By Jemima Morrow and Ravi Ruparel | Published: 25th June 2021
Kids of Kathmandu (KoK) is a truly inspiring charitable organisation. Their focus is on educating children from marginalised communities and building schools across Nepal after the devastation of the 2015 earthquake. COVID has seen these rooms empty like the rest of the world, bringing greater challenges. Even now, KoK are working hard to save resources from their schools that have been destroyed by flooding. We connected with them through an Education channel on Clubhouse (technology is supporting digital education in so many interesting ways). We jumped on a Zoom call with Bhushan Dahal, the Executive Director of KoK, who gave us an insight into educating children in Nepal and the role of content creation and digital education where only a small fraction of people have access to the internet. Despite the climate challenges, COVID challenges and wealth gap, these organisations continue to seek innovative ways to help with the resources they have. At the time of going to press, we heard the news that an entire school that they had built has been devasted by flooding, its sad news but highlights the immediacy and scale of their problems.
Can you give us an overview of Kids of Kathmandu, why you do what you do and why it’s so important?
KoK is a non-profit organisation that was founded in 2010. We initially started helping children from marginalised communities, for example those with hearing disabilities, those living in orphanages, those who are HIV positive and those from war torn backgrounds. Our perspective is that if we can give these children an education, we can give them the tools they need to grow and prosper.
Fast-forward to 2015 and Nepal was hit by an earthquake that caused widespread devastation. I was visiting a village that had been badly impacted and spoke with a young boy who asked me if I knew anyone who could build them a school. He told me that during his last lesson his teacher promised to finish telling the students a story in their next lesson, but before this could happen the earthquake hit. He told me that he wanted to know how the story ended, but now his school was gone and he couldn’t continue to learn. This was a turning point for me and from then on KoK committed to building schools in the most difficult geographical areas, where they are so badly needed, as well as continuing to fulfil our mission to educate those from marginalised communities. Unfortunately, COVID has not helped and there is currently little teacher to pupil contact and few have internet access.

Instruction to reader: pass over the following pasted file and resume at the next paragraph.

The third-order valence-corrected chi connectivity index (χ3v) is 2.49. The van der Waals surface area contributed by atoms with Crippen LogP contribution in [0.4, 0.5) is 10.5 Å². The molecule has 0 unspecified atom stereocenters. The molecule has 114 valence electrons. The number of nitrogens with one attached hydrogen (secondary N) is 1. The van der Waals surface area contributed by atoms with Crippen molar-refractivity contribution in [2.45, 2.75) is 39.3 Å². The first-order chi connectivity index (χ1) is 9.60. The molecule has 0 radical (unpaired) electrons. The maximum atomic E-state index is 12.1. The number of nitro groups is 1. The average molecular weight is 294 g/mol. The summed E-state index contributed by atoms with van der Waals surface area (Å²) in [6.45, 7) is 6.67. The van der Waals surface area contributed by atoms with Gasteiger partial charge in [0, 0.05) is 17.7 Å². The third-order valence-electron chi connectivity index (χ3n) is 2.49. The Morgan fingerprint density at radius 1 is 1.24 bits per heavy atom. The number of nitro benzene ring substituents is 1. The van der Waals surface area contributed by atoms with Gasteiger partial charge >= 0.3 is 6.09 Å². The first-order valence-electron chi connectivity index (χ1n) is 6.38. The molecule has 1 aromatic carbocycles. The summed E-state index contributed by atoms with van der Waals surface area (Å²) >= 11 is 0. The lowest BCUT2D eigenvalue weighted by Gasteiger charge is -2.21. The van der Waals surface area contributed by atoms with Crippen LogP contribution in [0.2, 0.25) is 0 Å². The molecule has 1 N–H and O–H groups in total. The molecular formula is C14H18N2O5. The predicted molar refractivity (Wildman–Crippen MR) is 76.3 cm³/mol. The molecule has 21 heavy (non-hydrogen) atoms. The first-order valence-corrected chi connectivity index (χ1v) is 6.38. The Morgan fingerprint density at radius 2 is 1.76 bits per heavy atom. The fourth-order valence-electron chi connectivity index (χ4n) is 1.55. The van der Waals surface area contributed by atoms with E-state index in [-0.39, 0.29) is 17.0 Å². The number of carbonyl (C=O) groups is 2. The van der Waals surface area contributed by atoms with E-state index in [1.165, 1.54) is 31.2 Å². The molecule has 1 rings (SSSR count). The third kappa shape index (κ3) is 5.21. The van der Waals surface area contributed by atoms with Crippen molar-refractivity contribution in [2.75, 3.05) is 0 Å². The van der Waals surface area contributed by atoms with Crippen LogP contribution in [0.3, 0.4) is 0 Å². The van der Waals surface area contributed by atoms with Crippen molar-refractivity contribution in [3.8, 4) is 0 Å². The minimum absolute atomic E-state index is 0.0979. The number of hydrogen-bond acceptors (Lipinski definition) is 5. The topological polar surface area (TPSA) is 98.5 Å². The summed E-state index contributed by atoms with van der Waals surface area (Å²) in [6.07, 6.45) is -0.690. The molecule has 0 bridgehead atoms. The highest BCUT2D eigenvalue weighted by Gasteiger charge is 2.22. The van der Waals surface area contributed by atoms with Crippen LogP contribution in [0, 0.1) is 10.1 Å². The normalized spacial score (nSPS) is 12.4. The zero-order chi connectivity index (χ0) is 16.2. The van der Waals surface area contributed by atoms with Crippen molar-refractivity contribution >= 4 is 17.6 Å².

A school built by KoK
Children learning in a classroom built by KoK
What is the role of technology in your schools?
Once we have built a school and fitted it out with the needed resources and infrastructure, we rely on technology to create a strong learning environment. We create video content and work with local organisations who are familiar with education related technology. We can then share the content with schools and teachers, to enhance learning. We call this our digital classroom and we train not only teachers but representatives of municipalities in using it, so that they can go into schools and teach. By combining knowledge and sharing content between schools, we are able to cover many subjects for the children and ensure that they study a high quality syllabus.
How do you see the role of technology in your schools changing in the future?
Nepal doesn’t currently have a strong technological environment. The country’s terrain is beautiful, but it makes it difficult to enhance technology and provide stable internet access.
At the moment we are finding success in educating children through the use of video which can be loaded onto smartphones or computers. The country has seen use of public TV and radio for education at home during COVID. However, these videos can’t be viewed via the internet for most children. Only 1% of students in public schools currently have access to the internet and while 25% of schools have computers, only 12% have the resources to use them properly. Right now we are using the resources available to us and solving an immediate need on the ground, but we hope that as investment is made into improving Nepal’s internet access we can grow and educate children even further by educating them online.
Kids of Kathmandu and Digital Education Awards were connected via Clubhouse. How do you think platforms such as Clubhouse can help your organisation and others like it?
Looking at the bigger picture, there is a community of people who love education and want to help. Platforms like Clubhouse are very helpful in finding the right people with the right intent. There are people out there who are willing to use their experiences, resources and networks to help organisations like KoK, and it’s amazing to create a synergy with people from all around the world!
How can people help your organisation?
Expert knowledge, resources and support is immensely valuable to us, as well as financial support to carry out our mission. Any expertise to help guide us on the right path is incredibly beneficial to us!
The Digital Education Awards team were humbled by this interview. Many of us have taken a lot for granted during a global pandemic. Nepal currently is suffering from flooding at the same time, yet despite this, people like Bhushan are plugging into new technologies that can be accessed to seek out new friends. During the interview, Bhushan mentioned that one of the most beautiful places on earth is the basecamp at Everest in Nepal where you walk through two mountains. It might be a cliché, but it certainly feels like this organisation is parting mountains like climate disaster and a pandemic to chart new journeys.
You can learn more about the organisation here: https://kidsofkathmandu.org/